Susan is a young archaeology student with a passion for Scottish history. She comes to Scotland to work on a dig and becomes entwined in an antiquities theft ring. She meets James, the sarcastic son of a Scottish laird, who even lives in a relic of a castle. James helps her uncover the thieves and restore the antiquities, mostly while running desperately across Scotland.

This was a fun, quick read with a fairly straightforward plot. I liked the quirky, wacky characters. James' father was hilario
I love this author. my grandma introduced me to her. so lots of nostalgia.
This one follows the formula that most of Peters' stand-alones follow--girl travels somewhere by herself, crazy things happen, girl gets chased around by bad guys and is helped out (usually reluctantly) by a sexy foreign guy. In this case, the sexy foreign guy is one Jamie Erskine, and he wears a kilt. I read this one like 5 times in high school--I dunno, that Jamie just got to me. Well, ok, I'll admit that I've read it a few times since high school as well. It's definitely not good literature, ...more
Livia Komosa
Set in Scotland...entertaining and fun. Fluff ... But dun fluff. Just makes me want to go to Scotland even more.
takes a long time to really get into the plot
blah plot but a bit funny
Katriena Knights
Was somewhat disappointed in this book after the Amelia Peabody books, and almost gave up on it after about chapter two. Through the first third or so, I found both the hero and heroine to be extremely annoying, and the plot setup felt very contrived. The main characters managed to become slightly less annoying, but the plot still felt contrived, and some elements were really over the top. The fact that the big "plot" involved a trite and overly used element of Scottish history didn't help.
I listened to this on a road trip. I adored the Scottish setting, and, like the archeology student heroine, I am a sucker for Scottish history. Peters plots deftly, but the somewhat clunky prose and awkward weaving in of descriptions of the characters' appearance tells you this is one of Peters' earlier books. It lacks the mastery of her delightful Amelia Peabody series. Still, it's a fun read if you're an Elizabeth Peters fan.
It was a fun romp through the highlands with a heroine who's given a clue to a conspiracy by mistake, and winds up being chased through the highlands with a hero who looks like--it's hinted but never said outright--a handsome member of the royal family--the crown prince, even. Which, given the date this book was written, kind of makes me go "ewwwww." But it was a fun read. I enjoyed it.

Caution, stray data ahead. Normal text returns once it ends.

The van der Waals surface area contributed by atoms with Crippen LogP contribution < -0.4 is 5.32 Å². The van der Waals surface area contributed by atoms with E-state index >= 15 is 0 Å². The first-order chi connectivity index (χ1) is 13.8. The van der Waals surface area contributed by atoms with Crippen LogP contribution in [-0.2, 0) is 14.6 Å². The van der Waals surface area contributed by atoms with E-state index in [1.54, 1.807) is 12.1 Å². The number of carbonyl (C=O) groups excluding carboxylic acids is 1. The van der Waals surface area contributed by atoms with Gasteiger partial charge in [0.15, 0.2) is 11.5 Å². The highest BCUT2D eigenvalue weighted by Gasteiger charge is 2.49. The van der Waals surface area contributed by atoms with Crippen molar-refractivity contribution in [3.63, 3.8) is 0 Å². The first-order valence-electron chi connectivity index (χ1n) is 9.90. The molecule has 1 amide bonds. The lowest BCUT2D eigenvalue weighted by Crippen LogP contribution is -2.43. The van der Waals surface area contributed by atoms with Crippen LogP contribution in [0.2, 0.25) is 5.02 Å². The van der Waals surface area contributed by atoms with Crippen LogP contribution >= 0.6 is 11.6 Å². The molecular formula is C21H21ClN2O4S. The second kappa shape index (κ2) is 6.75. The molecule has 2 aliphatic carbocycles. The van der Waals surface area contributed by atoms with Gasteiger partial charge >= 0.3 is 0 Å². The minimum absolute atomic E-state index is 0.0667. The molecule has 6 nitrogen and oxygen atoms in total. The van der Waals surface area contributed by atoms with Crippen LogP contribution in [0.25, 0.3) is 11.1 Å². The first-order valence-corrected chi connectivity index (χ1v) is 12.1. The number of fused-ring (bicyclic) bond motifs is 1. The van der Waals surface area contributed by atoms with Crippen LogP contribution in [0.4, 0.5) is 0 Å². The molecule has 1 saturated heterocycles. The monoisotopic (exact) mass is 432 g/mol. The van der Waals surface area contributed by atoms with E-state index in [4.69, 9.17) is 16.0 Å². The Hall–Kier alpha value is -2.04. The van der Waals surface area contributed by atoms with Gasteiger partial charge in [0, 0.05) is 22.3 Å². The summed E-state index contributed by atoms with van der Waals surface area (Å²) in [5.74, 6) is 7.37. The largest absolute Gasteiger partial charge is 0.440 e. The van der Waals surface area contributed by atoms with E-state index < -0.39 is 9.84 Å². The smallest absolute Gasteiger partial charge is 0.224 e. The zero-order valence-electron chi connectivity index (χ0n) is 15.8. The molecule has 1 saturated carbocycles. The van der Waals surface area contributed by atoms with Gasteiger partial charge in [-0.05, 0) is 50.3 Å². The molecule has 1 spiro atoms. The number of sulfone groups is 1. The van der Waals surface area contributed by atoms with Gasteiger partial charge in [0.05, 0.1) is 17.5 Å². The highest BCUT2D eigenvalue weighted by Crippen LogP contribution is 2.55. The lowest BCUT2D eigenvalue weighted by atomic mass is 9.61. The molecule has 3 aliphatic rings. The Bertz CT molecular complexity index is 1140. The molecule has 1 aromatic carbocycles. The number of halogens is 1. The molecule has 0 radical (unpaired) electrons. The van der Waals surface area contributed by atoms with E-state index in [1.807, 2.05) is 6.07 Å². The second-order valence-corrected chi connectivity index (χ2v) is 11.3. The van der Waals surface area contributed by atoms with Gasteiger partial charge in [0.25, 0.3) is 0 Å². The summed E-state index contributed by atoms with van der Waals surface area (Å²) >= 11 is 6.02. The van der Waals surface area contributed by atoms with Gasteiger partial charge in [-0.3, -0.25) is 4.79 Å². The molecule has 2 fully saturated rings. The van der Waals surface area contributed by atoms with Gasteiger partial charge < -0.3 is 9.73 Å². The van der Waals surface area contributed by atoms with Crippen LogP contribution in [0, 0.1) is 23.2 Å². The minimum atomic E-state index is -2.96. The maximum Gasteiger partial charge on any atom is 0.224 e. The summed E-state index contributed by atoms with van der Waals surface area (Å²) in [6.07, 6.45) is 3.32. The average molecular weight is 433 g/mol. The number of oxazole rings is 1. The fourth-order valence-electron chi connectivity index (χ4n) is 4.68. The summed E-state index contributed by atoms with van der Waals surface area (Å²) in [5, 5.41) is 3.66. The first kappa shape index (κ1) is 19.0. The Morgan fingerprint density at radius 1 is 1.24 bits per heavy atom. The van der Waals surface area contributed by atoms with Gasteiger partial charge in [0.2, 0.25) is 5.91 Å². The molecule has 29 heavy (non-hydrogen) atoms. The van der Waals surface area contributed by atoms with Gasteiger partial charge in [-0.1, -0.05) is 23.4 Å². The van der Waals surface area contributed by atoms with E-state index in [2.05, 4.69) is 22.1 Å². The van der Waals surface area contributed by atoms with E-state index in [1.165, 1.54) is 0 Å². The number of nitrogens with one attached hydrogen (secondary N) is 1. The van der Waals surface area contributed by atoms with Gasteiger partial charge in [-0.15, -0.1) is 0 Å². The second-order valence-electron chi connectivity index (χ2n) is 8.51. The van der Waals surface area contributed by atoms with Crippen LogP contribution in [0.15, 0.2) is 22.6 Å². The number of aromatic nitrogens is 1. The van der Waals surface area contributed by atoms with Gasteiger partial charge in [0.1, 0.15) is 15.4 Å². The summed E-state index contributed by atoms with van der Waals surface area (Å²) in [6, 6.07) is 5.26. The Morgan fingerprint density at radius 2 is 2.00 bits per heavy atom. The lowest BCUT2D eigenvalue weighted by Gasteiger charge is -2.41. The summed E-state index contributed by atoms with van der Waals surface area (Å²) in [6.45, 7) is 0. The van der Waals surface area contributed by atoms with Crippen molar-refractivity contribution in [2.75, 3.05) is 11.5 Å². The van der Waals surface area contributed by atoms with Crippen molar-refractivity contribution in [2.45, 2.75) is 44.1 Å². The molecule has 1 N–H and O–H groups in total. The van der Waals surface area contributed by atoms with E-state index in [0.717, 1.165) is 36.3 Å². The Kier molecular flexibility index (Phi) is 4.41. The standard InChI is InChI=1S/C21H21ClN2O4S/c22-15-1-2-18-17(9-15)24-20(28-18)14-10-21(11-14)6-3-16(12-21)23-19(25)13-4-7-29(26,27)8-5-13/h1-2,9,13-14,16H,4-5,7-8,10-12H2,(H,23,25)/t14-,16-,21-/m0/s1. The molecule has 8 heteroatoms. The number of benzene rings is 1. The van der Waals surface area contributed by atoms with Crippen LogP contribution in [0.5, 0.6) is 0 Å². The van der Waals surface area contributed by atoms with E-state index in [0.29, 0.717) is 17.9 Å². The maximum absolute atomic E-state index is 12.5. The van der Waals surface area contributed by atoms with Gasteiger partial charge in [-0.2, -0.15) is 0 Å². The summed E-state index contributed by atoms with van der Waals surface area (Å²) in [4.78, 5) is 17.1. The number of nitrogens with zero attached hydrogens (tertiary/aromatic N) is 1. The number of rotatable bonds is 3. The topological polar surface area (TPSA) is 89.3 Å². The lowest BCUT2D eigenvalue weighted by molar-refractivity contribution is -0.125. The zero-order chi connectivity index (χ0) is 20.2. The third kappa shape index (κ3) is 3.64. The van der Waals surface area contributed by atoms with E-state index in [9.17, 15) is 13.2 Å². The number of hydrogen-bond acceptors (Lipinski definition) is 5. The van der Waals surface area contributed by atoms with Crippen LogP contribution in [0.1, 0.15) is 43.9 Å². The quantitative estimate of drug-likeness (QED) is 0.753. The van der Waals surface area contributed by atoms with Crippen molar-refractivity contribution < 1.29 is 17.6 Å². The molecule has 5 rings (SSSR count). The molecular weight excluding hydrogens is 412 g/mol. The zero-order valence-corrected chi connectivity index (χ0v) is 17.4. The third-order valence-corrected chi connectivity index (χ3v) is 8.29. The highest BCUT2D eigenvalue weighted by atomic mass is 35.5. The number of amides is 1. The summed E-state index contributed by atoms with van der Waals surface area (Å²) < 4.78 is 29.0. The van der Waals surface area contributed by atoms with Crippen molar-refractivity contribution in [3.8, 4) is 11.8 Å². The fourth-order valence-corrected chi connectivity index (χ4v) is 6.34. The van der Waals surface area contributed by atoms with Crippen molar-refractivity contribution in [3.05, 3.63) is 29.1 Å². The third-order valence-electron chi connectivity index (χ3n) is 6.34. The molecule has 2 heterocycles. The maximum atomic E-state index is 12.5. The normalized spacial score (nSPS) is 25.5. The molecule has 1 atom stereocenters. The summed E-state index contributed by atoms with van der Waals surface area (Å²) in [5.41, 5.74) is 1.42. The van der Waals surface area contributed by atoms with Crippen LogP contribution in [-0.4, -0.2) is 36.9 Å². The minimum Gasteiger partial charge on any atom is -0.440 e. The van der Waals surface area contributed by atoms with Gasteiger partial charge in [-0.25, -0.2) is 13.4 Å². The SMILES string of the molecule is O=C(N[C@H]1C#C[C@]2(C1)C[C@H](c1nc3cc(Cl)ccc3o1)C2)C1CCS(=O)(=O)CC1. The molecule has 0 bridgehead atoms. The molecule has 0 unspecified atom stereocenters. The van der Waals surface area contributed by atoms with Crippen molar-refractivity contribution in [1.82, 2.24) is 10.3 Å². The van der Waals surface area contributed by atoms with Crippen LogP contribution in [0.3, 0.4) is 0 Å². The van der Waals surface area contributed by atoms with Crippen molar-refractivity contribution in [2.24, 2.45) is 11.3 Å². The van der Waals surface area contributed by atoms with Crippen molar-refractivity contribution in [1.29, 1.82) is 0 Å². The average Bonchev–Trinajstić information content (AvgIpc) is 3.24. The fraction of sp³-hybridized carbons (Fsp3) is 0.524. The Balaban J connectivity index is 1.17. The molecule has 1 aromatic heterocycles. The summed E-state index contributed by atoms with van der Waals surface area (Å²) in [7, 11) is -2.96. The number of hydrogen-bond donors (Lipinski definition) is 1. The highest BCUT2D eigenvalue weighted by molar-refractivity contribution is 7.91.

What can I say about Elizabeth Peters, except she is a magnificent writer. OK. I'm a fan of romantic suspense, but when a book is full of history, action (not violence) and comedy, it's a winner. This book is based in Scotland, where a young girl who romanticizes everything from it's past is caught up with a secret society, tomb robbers, and a lovable old laird and his son.
Fun little mystery set in Scotland. I enjoy Elizabeth Peters a lot due to her ability to teach within the context of her novels. That is what elevates most her stand alone mysteries above the level of fluff. This one is too slight to be much of a mystery, though. Usually, her characterization makes up for any lack in story, but this one didn't hit the mark.
Didn't realize how old this book was until I reached the part about Prince Charles - my god, was he even out of university when the book was written?

With that in mind it became more enjoyable.
ok. quick fun read.

Susan's joins a Highland dig, a dream come true for the young archaeology student. A stranger slips Susan a cryptic message in ancient verse—and is later found viciously slain. A mysterious peril has unexpectedly emerged, sending her running for her life in the company of handsome, unconventional laird Jamie Erskine.
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Elizabeth Peters is a pen name of Barbara Mertz. She also writes as Barbara Michaels as well as her own name. Born and brought up in Illinois, she earned her Ph.D. in Egyptology from the University of Chicago. Mertz was named Grand Master at the inaugural Anthony Awards in 1986 and Grand Master by the Mystery Writers of America at the Edgar Awards in 1998. She lived in a historic farmhouse in Fred ...more
More about Elizabeth Peters...
Crocodile on the Sandbank (Amelia Peabody #1) The Curse of the Pharaohs (Amelia Peabody, #2) The Last Camel Died at Noon (Amelia Peabody, #6) Lion in the Valley  (Amelia Peabody, #4) The Mummy Case (Amelia Peabody, #3)